Working with other programmers is tricky. That said, it's nothing compared to the job of managing programmers. One of my favorite quotes about Perl is that (paraphrased) "a Perl developer is like a rockstar. Now imaging having a bunch of rockstars in one room together and you will understand why you don't want an entire team of Perl developers." It's not about Perl here though. What's important to understand is that any developer worth his salt is going to be like a rockstar. And yes, there are a lot of professional developers out there who aren't worth their salt, but that's for another post another day. Rockstar may not be the right term here, but think of it this way. These guys are smart. They may not be geniuses, but there's going to be things that they know that you don't and probably never will.
I've seen it more than once and it's not going to make some Product Managers happy, but I'm going to state a fact, an elephant in the room if you will. Most Development Managers weren't good developers. Many will admit it, if asked in the right context. There's something I did once, and I hear about it done a lot: Many developers are encouraged to be managers in order to get them out of development. The challenge is that, in even the best case, a development manager is going to managing people who are smarter than him.
Let's warm everyone up here with a fact. Managing people is hard. It is seriously hard. It's like politics. In large part it's about understanding people, reading things they're not saying, preempting their surprises for you, and even with all that there's still luck involved. So managers tend to be valued highly for these skills which are not just a matter of mastering, but a day to day constant struggle to keep up with. A good manager is almost limited to not having a personality of his own. He has to skirt that perfect feared/loved balance with every individual each with his or her own unique personality.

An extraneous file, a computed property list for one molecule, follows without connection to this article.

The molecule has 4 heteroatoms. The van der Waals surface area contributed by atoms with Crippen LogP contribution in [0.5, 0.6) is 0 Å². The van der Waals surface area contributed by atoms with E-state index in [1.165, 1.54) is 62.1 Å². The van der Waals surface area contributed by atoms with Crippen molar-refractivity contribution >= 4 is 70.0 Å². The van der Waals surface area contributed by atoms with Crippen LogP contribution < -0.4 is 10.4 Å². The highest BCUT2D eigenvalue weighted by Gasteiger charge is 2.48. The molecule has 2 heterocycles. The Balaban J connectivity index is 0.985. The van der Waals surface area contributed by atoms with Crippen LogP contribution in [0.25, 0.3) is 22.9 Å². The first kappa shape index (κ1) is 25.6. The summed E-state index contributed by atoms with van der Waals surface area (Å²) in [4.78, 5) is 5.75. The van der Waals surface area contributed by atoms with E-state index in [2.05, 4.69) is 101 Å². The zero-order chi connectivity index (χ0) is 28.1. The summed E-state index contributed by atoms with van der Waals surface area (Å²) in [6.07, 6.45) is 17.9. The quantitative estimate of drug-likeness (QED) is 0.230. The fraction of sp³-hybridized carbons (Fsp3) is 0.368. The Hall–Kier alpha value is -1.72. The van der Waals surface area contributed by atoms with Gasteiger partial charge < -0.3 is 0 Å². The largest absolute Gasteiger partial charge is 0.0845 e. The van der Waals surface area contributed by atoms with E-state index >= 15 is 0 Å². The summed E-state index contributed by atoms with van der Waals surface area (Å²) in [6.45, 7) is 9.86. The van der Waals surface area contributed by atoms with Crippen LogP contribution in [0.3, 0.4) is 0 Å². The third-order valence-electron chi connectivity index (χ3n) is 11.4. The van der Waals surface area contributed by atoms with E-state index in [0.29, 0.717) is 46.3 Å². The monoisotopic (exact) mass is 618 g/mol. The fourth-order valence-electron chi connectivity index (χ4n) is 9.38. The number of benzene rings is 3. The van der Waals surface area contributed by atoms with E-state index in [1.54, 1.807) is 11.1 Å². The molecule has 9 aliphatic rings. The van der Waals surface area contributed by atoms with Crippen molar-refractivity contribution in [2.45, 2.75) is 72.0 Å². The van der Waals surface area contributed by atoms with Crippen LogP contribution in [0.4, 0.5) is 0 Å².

It gets more complicated when we include another essential skill of managers. Managers must understand the product they're managing. This means, by default, a Development Manager is going to have to be able to develop. They may not need to understand a regex joke, but they are going to have to have some understanding of the development process, preferably having worked in a developer's role in the past (for long enough to understand it!). The problem here is, in it's current state, learning to code is not something everyone knows. It's the type of thing that is associated (rightfully) with nerds in a dark basement. This means that most developers will not make good managers. We're not known for social skills which are, as mentioned, a vital part of the management process.
Then we consider that, if development managers are valued more than developers, and a developer moves to a management role because he was a bad developer, he might perceive himself as a good developer, or at least a good manager. He's getting paid more after all. This is probably the worst bit of the cycle that I see, but it's not really helpful to the new person except to know that it exists and be prepared for it. If you're in this role, you'll definitely benefit from the book I'm suggesting in this post.